When taking out a home equity loan, several states require that you pay a mortgage recording tax. Don't get caught off-guard by this tax. Here's an example of how it works in New York City.

The lifestyle and excitement of New York City have inspired many musicians, from Frank Sinatra to Grandmaster Flash. While Big Apple locals might relate to lyrics like "the city that never sleeps," and "big city of dreams," there's another side that has some homeowners singing the mortgage tax blues.

Taking a bite out of homeowners


Homeowners in the state of New York are already familiar with the state's mortgage recording tax. The structure of the tax is somewhat complex; rates vary depending in which city or taxing district the mortgaged home is located. Single-family homes within New York City can be assessed as much as $2,145 of upfront costs per $100,000 of mortgage. The lender technically pays some of these fees, but you can bet that homeowners are paying the price in the form of higher rates.

Things can get confusing for New York City homeowners who wish to open a home equity line of credit (HELOC). While the recording tax is based on the loan amount, some homeowners aren't sure what that means: Is it the amount of money funded at closing, or the total amount of the credit line? Unfortunately, the recording tax is based on the total amount of the credit line, whether all of it is funded or not.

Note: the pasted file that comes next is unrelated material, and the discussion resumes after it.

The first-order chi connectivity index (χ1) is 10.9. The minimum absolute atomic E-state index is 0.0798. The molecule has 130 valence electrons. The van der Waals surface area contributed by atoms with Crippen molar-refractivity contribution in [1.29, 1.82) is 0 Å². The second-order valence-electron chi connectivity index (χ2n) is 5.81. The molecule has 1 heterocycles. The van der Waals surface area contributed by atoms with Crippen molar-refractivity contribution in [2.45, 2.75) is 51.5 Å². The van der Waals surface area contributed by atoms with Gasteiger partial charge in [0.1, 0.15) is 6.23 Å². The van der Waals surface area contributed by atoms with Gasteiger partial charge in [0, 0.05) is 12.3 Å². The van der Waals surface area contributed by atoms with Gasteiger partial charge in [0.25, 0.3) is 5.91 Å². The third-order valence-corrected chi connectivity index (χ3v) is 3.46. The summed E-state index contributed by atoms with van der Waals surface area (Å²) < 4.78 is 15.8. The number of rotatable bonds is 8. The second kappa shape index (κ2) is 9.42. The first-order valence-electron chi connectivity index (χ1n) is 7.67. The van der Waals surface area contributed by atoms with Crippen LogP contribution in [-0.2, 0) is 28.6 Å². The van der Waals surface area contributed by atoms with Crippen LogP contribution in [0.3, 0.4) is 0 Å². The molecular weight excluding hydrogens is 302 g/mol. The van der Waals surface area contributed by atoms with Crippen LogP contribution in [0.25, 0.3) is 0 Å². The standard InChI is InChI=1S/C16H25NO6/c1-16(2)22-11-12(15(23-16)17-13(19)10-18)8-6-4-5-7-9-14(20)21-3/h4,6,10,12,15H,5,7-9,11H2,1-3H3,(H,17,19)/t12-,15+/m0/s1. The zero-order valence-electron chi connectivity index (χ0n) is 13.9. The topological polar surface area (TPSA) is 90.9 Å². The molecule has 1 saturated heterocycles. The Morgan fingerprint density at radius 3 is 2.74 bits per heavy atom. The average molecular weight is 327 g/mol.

The mortgage recording tax rates for New York City residents are calculated as follows:

  • For mortgages and HELOCs in amounts less than $500,000, the tax is equal to 2.05 percent of the principal. Where the mortgaged property is a one- or two-family house, the tax is reduced by 0.3 percent of the first $10,000 of principal (or $30).
  • For mortgages and HELOCs in amounts greater than $500,000, the tax is equal to 2.175 percent of the principal. If the mortgaged property is a one- or two-family house, the tax is reduced by 0.3 percent of the first $10,000 of principal (or $30).

Case in point


If a homeowner opens a HELOC in the amount of $200,000, but only borrows $75,000, the tax is still based on the $200,000. Applying the 2.05 percent to $200,000 equates to a tax amount of $4,100. Subtracting the $30 reduction, the total tax due would be $4,070.

The lender is required to pay a small portion of the tax, usually 0.25 of the principal. Some will absorb the entire recording tax, as long as the homeowner keeps the HELOC open for a certain period of time. Homeowners should ask their lender about the mortgage tax well in advance of closing. Current states already charging it include Alabama, Florida, Georgia, Hawaii, Kansas, Maryland, Minnesota, New York, Oklahoma, Tennessee, and Virginia. With a little planning, New York homeowners can live in the "big city of dreams" without having nightmares over the cost of their HELOCs.

Published on January 4, 2009